RENEE MONTAGNE, Host:
The specter of history hovers over the present-day debate over America's war strategy in Afghanistan. Afghanistan is often called the graveyard of empires, a sort of shorthand to explain the failures of Great Britain and Russia there.
BBC: Two Hundred Years of British, Russian and American Occupation." In examining why Afghanistan has historically proved so difficult for invading armies, David Loyn points first to the brutal terrain of the land itself.
DAVID LOYN: Afghanistan is a country mostly of deserts and mountains, a very small part of the land is irrigable agricultural land. And all invaders have found it a really difficult place to hold. The British general, famous General Wellington at the beginning of the 19th century, said a small army would not be not be able to hold the country and a large army would starve.
MONTAGNE: And of course those mountains are still there and the country, in its way, is as it has been forever.
LOYN: And the British found during the 19th century that when they invaded Afghanistan they were following the same tracks as their ancestors 40, 50 years before in the second war, literally the military roads that they built, because those were the only ways that they could cross. It's natural guerilla territory. It's not an easy place for modern technological armies to operate. And beyond it lies the deserts of Afghanistan, and still further, higher mountain ranges still in the Hindu Kush to the north.
MONTAGNE: So added to a very unforgiving landscape - that is, unforgiving to anybody who tries to enter it. You've also got a history of a weak central government, which you bring out in your description of the very first British envoy back in 1808 to meet up with the king or Amir of Afghanistan.
LOYN: And this has been one of the constant problems in Afghanistan right from the beginning. Afghans tend to ally against a foreign enemy when the enemy comes in. But then they tend to fall apart like sand when you try and govern them from inside, and many Afghan kings have discovered that.
MONTAGNE: Which seemed to be on display quite vividly when the Soviets invaded, because the whole country, more or less, rose up against its government. The Soviets tried to prop it up. They rose up against the Soviets. When the Soviets left, they turned on each other.
LOYN: I discovered the very first use of the word talib as somebody who was a warrior against the British was 1880, and that really strong fundamentalist Islamic strand is one of the determinants of this way that the Afghans will ally against foreign forces, and we saw it most strongly in the 1980s after the Russian invasion, Christmas 1979, and as you say, exactly what happened after the Russians left was it all fell apart again. And it took the Taliban, who emerged out of the chaos of all that, as a sort of fundamentalist, rather purist group in 1995 to stop all this civil war among the feuding mujahideen, and to bring some kind of stability.
MONTGNE: Let me though throw a challenge at you. You have just told us all the ways in which history might inform what's happening today, but there are many different things today that exist in Afghanistan. For instance, the people are no longer so isolated there. They have the Internet, cell phones, they can communicate. In addition, they're weary of war, which would affect how they think about what might be called invaders. How do you put that together with these other strains that are still strong?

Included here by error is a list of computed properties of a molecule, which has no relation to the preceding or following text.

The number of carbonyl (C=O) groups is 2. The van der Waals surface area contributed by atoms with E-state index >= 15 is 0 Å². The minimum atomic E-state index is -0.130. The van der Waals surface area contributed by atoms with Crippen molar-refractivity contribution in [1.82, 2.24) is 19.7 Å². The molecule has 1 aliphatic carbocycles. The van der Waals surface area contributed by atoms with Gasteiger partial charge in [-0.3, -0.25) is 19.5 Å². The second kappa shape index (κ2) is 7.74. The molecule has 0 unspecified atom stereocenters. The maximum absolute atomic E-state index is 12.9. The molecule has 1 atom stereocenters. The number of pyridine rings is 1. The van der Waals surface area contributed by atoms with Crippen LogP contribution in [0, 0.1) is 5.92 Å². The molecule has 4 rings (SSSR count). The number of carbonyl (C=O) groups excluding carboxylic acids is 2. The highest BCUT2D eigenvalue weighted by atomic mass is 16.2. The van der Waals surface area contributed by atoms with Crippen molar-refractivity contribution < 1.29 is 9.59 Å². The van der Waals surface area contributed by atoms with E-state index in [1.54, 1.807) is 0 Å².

LOYN: I think there's a real opportunity to get Afghanistan right. There are now huge numbers of refugees who've returned to the country. I think the problem is that, you know, the mobile phones, computers, the customs of returning refugees who want a different future, all of that counts for nothing if the government center is so corrupt that if really simple things like justice, so that you can't sort a dispute with your neighbor unless you pay for it, like not having decent land title, and the Taliban have been able to recruit a substantial support because of the ineffectiveness of the central government, even though most people in the country might want a different kind of country.
MONTAGNE: Last question. You dedicated your book to the last king of Afghanistan. Why?
LOYN: And I dedicated it to a memory of a time in Afghanistan when there was significant foreign involvement that was benign. There was investment it the south of the country. Afghanistan exported more raisins than California. Women in the 1960s and 1970s began to feel genuinely free for the first time. There was a Miss Kabul Competition. My dedication of the book was a memory of a different Afghanistan, and perhaps an Afghanistan that could emerge again.
MONTAGNE: Hmm, thank you very much.
LOYN: Renee, it's really good to talk. Thank you.
(SOUNDBITE OF MUSIC)
MONTAGNE: David Loyn is author of "In Afghanistan: 200 years of British, Russian and American Occupation."
NPR transcripts are created on a rush deadline by Verb8tm, Inc., an NPR contractor, and produced using a proprietary transcription process developed with NPR. This text may not be in its final form and may be updated or revised in the future. Accuracy and availability may vary. The authoritative record of NPR’s programming is the audio record.